Gov. Arnold Schwarzenegger's administration warned Tuesday that it will begin proceedings to lay off 20,000 state workers if the governor and legislative leaders do not reach a budget deal by Friday.
Notices would go to employees with the least seniority in the state's corrections and health and human services departments, as well as in other agencies that receive money from the state's general fund, said Schwarzenegger's communications director, Matt David.
The move is part of the governor's order to cut 10 percent from the government payroll as California faces a $42 billion deficit through June 2010.
"This is simply a matter of needing to realize savings and running out of time to do that," David said.
The governor's proposal to balance the budget through a mix of spending cuts and tax increases assumed the fix would be enacted by Feb. 1, but he has been unable to reach a compromise with lawmakers after weeks of meetings.
"We're losing savings the longer we go into February," David said. "We're at the point where time's up."
The administration could not say how much the layoffs would save the state if they were enacted.
Under labor agreements, the procedure to lay off a large number of state workers takes about six months, said Lynelle Jolley, a spokeswoman for the state Department of Personnel Administration, which oversees employee pay and benefits.
She said employees first receive a type of pre-layoff warning that gives them 120 days' notice.
"It gives the employee the opportunity to shop for other state jobs that they will be given preference for, compared to a non-state employee or even another state employee," Jolley said.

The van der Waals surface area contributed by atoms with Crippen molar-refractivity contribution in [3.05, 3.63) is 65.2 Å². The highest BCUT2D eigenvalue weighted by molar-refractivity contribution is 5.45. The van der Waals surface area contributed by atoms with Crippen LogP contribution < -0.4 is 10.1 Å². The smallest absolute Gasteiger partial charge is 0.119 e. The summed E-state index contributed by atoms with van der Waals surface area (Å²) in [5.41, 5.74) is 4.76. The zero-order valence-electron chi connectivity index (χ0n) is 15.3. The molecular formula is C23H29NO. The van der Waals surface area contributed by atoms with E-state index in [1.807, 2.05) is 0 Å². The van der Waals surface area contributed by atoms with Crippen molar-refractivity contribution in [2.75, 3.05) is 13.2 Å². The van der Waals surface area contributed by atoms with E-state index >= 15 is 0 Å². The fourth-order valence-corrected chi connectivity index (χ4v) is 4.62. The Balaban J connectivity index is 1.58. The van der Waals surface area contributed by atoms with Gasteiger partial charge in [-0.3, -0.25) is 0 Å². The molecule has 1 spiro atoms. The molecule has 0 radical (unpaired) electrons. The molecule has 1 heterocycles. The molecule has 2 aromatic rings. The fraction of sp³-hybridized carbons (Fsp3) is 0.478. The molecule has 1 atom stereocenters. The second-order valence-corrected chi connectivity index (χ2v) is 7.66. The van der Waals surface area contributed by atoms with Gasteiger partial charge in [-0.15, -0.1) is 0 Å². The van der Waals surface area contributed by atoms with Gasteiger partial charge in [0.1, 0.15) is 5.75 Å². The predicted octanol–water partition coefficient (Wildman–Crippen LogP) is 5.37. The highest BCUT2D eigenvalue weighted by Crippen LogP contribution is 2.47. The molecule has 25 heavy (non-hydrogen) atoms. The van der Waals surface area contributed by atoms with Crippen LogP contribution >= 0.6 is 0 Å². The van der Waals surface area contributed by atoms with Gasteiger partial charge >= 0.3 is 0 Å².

Employees who receive a notice will have a chance to transfer to other branches of state government that are not paid through the general fund.
The possibility of layoffs comes days after some 200,000 state workers were forced to take last Friday off without pay, as part of twice-a-month furloughs Schwarzenegger ordered to save money. The furloughs amount to a 9.2 percent pay cut for affected employees.
Lance Corcoran, a spokesman for the California Correctional Peace Officers Association, which represents most prison guards, said mass layoffs would hurt the state economically without solving California's budget woes.
"Wholesale layoffs is a drop in the bucket with respect to the state's overall fiscal problem," Corcoran said. "Even with a 10 percent reduction in pay, state employees are only one 40th of the problem."
California has issued mass layoff notices because of precarious financial conditions before.
In summer 2003, then-Gov. Gray Davis issued about 16,000 surplus notices, or pre-layoff notices, Jolley said.
In the end, lawmakers agreed to cut 9,300 state government positions when they finally reached a budget accord. Most were vacant at the time, so about 1,200 people lost their jobs or were demoted, she said.
Schwarzenegger and lawmakers are approaching the 100th day since the governor called the special session to deal with the state's fiscal crisis.
Republican legislators remain opposed to tax increases, while Democrats are trying to preserve as much education and social service funding as possible.